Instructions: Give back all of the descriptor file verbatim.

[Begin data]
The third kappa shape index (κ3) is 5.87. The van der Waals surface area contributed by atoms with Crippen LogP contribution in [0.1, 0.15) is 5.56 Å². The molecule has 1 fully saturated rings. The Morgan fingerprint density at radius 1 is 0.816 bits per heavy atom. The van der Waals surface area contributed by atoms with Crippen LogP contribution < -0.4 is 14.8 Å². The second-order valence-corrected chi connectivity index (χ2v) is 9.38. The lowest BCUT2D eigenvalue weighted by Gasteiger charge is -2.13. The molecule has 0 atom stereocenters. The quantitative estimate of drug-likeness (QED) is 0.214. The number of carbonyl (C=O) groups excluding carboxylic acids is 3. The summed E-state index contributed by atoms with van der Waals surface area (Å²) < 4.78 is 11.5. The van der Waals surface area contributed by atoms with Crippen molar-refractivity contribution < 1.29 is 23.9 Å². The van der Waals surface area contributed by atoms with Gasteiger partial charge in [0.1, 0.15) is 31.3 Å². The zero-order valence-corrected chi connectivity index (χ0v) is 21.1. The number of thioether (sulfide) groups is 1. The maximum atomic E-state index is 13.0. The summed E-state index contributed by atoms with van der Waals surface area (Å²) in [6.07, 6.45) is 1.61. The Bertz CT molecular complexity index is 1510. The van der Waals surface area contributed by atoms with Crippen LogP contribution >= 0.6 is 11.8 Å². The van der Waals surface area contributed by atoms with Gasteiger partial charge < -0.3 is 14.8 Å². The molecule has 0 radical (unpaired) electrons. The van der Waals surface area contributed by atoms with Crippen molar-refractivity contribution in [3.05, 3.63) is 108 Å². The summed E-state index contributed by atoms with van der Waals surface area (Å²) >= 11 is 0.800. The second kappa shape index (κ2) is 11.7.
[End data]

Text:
The third kappa shape index (κ3) is 5.87. The van der Waals surface area contributed by atoms with Crippen LogP contribution in [0.1, 0.15) is 5.56 Å². The molecule has 1 fully saturated rings. The Morgan fingerprint density at radius 1 is 0.816 bits per heavy atom. The van der Waals surface area contributed by atoms with Crippen LogP contribution < -0.4 is 14.8 Å². The second-order valence-corrected chi connectivity index (χ2v) is 9.38. The lowest BCUT2D eigenvalue weighted by Gasteiger charge is -2.13. The molecule has 0 atom stereocenters. The quantitative estimate of drug-likeness (QED) is 0.214. The number of carbonyl (C=O) groups excluding carboxylic acids is 3. The summed E-state index contributed by atoms with van der Waals surface area (Å²) < 4.78 is 11.5. The van der Waals surface area contributed by atoms with Crippen molar-refractivity contribution < 1.29 is 23.9 Å². The van der Waals surface area contributed by atoms with Gasteiger partial charge in [0.1, 0.15) is 31.3 Å². The zero-order valence-corrected chi connectivity index (χ0v) is 21.1. The number of thioether (sulfide) groups is 1. The maximum atomic E-state index is 13.0. The summed E-state index contributed by atoms with van der Waals surface area (Å²) in [6.07, 6.45) is 1.61. The Bertz CT molecular complexity index is 1510. The van der Waals surface area contributed by atoms with Crippen LogP contribution >= 0.6 is 11.8 Å². The van der Waals surface area contributed by atoms with Gasteiger partial charge < -0.3 is 14.8 Å². The molecule has 0 radical (unpaired) electrons. The van der Waals surface area contributed by atoms with Crippen molar-refractivity contribution in [3.05, 3.63) is 108 Å². The summed E-state index contributed by atoms with van der Waals surface area (Å²) >= 11 is 0.800. The second kappa shape index (κ2) is 11.7.